Next, the Omation folks led us into the screening room next to Oedekirk's office. We settled down in some geometric seat cushions as Jason Barlow and others presented slides and work-in-progress clips, and explained the making of the film, after which we asked questions.

Oedekirk wrapped up the presentation, answering final questions. One of his answers dealt with the recording process, in which he expressed preference for ensemble voice recording.

"I would get the full cast together and perform together with the main characters, because there's an authenticity I didn't want to lose. It's not that common in animation," he said incredulously. "People are put in separate booths; they're all separate. One person says their line and the next person says their line and they don't get to overlap. [But I prefer] when everybody is together and people overlap. I'm like always everybody's nightmare. 'No, overlap, overlap. Good, good.' ... That was really important to me. I wish we could have done it more."

When asked about doing hand-drawn animation, he remarked, "I'd do a 2D animated film here, especially now, when everybody's thrown an artform out the window, which is insane. I was never a 2D guy, and I'm becoming one. It's weird seeing that take place. But it's easier to say '2D animation is dead' rather than 'We've been making crappy movies'."

By the end of the presentation it was lunchtime, and we were led downstairs to the studio's commissary, where we were fed pizzas. It was also an opportunity to ask the filmmakers more questions. I sat with an animation supervisor, who discussed the problem of doing an animated feature in a location remote from Los Angeles. The crew would have to relocate themselves and their families to work on Barnyard, with no work announced beyond that. Once the project was over, they'd have to scramble on to find other work, back in Los Angeles or San Francisco or New York, and once again relocate themselves. So, when artists learned in advance when their layoff would be, they made plans for future employment elsewhere—which became a headache for Barnyard's production when they needed the artists beyond the scheduled layoff date.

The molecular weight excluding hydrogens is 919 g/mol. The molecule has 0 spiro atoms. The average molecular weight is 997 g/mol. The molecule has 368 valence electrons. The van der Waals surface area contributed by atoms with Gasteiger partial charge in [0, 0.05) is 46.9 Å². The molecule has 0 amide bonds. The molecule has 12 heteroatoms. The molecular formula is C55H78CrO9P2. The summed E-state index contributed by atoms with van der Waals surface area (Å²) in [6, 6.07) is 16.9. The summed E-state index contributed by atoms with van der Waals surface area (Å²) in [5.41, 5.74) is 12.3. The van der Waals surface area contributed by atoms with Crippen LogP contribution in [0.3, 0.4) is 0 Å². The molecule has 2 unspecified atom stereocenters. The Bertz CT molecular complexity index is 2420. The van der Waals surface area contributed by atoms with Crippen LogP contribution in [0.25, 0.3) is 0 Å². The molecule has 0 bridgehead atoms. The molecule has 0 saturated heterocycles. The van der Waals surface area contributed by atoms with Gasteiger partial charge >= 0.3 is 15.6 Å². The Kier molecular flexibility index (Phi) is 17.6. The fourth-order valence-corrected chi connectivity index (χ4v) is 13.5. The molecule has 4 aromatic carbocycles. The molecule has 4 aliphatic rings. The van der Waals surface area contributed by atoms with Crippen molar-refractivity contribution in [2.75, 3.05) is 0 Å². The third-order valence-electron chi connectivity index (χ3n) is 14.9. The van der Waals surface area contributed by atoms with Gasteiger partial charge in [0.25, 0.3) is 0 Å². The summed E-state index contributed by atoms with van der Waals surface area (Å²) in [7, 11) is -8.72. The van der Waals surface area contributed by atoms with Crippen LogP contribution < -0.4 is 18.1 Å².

Around 1:00 we were rounded up to board the bus. At this point we were allowed to take pictures. I took one of Oedekirk, one of Perry, and some exterior shots of the studio. I was told not to take a shot where the studio's address was visible on the side of the building, which was fine. We can't have all these rabid Barnyard fans track down where the film was made, now, can we? Meanwhile, the bus carrying Group #2 had arrived, and their studio tour began.

We boarded our bus, and we were driven back to Paramount Studios, a tired but fed and informed group. We now had the means of giving Barnyard early publicity, as well as extensive on-the-set coverage. A clever strategy for Paramount and Omation.

I had enough material for two articles (or three, counting this one), which was posted online for Animation World Magazine the week of its premiere (August 4, moved up in the schedule from July 28) and the week following.

But there was one more push for publicity.